Tahlia McKinnon went to see Mike Leigh’s newest masterpiece and was transfixed by the ‘sublime’ spectacle.
Mike Leigh is a man of method. An intense dedication to his distinct neorealist approach results in scripts that rely heavily on improvisation and narratives that demand authentic, committed and emotionally charged performances from his actors. His eyes are attuned to a gritty, unspoilt aesthetic, while his characters are intricate manifestations of genuine human behaviour and psychology. A visionary, a revolutionary and completely consumed by his craft, he is regarded as one of the best British filmmakers of our time. For this reason, Leigh has a lot in common with the eponymous anti-hero of his new film, Mr Turner; both men are governed by their inherent artistic instinct.
With this biopic, Leigh drifts from the art world and instead thrusts us abruptly into the life of Britain’s celebrated landscape painter, who astonishingly, remains an enigma for the duration of the film. Passive spectatorship is completely impossible as Leigh shrouds us with obscurities; Turner, a blank canvas, so to speak, and open to interpretation. However, it quickly becomes painstakingly clear that this story is not a case of ‘art imitates life’. Turner’s bolshie, obstinate behaviour, dishevelled demeanour and thick working class accent deviates dramatically from the beauty and purity he achieves with a flick of his paintbrush. In fact, masterpieces like ‘The Slave Ship’ and ‘Snow Storm’ almost seem to symbolise the wreckage and turmoil residing within him. Timothy Spall gives a ground-breaking performance as the volatile lead; a simmering pot waiting to boil over.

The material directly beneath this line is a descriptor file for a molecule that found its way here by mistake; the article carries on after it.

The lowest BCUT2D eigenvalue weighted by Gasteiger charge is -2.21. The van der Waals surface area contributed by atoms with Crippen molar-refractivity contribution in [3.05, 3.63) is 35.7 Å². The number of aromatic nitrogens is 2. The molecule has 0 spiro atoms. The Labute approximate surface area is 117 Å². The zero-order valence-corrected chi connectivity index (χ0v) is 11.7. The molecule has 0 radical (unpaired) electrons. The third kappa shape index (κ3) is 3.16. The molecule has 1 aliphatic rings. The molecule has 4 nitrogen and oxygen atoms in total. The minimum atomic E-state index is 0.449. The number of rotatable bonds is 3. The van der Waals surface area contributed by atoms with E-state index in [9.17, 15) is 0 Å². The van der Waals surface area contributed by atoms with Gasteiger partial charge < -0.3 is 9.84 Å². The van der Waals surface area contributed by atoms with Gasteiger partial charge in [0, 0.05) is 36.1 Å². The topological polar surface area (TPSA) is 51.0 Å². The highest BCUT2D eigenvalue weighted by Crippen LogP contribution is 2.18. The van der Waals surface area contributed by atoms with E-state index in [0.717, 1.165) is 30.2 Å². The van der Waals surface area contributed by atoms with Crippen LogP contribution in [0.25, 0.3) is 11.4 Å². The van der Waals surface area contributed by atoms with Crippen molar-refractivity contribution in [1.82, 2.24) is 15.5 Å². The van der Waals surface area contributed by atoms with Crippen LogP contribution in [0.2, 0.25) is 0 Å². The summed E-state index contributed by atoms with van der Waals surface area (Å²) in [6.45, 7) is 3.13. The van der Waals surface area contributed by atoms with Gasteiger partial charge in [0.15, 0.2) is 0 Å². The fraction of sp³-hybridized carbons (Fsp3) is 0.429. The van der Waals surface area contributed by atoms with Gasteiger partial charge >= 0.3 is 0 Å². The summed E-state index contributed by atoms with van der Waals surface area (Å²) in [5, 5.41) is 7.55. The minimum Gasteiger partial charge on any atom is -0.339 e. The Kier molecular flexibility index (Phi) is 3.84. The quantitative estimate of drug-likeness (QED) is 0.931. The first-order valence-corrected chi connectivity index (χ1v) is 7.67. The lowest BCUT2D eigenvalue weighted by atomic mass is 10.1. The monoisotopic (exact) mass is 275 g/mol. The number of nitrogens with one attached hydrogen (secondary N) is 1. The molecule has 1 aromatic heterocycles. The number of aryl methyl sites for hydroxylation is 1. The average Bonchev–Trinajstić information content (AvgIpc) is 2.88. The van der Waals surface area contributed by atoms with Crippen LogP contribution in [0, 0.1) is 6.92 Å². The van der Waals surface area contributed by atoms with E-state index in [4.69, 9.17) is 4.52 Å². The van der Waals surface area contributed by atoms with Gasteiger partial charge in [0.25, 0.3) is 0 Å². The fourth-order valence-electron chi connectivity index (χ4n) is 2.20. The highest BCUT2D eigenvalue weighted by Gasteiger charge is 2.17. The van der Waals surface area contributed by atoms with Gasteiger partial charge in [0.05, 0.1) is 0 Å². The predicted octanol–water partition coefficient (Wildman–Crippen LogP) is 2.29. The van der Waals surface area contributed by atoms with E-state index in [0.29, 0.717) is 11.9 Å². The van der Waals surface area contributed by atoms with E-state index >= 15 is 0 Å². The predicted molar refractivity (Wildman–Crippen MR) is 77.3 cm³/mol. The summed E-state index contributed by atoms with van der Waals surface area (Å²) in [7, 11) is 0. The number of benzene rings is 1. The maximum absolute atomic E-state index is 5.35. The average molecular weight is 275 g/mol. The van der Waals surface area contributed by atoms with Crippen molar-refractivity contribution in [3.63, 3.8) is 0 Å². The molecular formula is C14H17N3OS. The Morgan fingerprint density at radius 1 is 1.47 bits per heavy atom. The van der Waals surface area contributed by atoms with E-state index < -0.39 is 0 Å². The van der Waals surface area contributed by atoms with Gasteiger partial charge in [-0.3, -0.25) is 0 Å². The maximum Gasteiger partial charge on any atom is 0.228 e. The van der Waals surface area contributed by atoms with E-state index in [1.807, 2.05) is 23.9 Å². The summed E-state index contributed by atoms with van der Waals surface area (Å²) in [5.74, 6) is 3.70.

Shooting on digital for the first time, aesthetically Leigh’s film is sublime, rich in pastel colours, warm hues and vast, awe-inspiring landscapes. Yet Turner is almost lost within the surroundings, drowning underneath the watercolour gloss, his stout and grubby body always out of place. While he continues to grumble and grunt his way through life, it feels that Turner is frustrated by his modest education; he has so much to comment on, so much to say about the world, but does not possess the intellect or eccentricity to verbalise his musings. Therefore, his torment turns to talent, as he attacks and spits on his canvas, desperate to impart his vision.
Turner is complex; either completely devoid of emotion or completely overcome by it. And while he may be a misogynist, a letch and absent father, I can’t help but think that he is also simply lost, unappreciated and misunderstood – not only as a person, as his art was mocked and shunned by his society in equal measure. While Leigh insists that he does not want his Turner to fall victim to a Freudian espionage, his psychological instability naturally becomes the main foundation for the narrative.
Leigh’s other characters are equally intriguing. The women of Turner’s life compromise his closest relationships and in turn, the rest of the story – Ruth Sheen’s scorned ex-mistress is a stark contrast to Marion Bailey’s warm and wistful Mrs Booth, his final companion. Leigh also suggests that the film’s haunting final scene is of great significance, with Turner’s insipid, lovesick housekeeper Hannah Danby sobbing outside of the frame, mourning his death.
Of course, the main incentive to see this film is if you’re a fan of Leigh and/or Turner’s work, both of which are in complete correlation; unrefined, yet majestic, beautiful and prominent. However, even if you’re completely impartial I implore you to give this slow-paced spectacle a chance. Watching any of Leigh’s films, you can literally taste the copious amounts of effort, labour and love he pours into his work. If not for anything else, invest yourself in Mr Turner to watch a delectable cast in action and witness a truly magnificent example of British cinema unfold.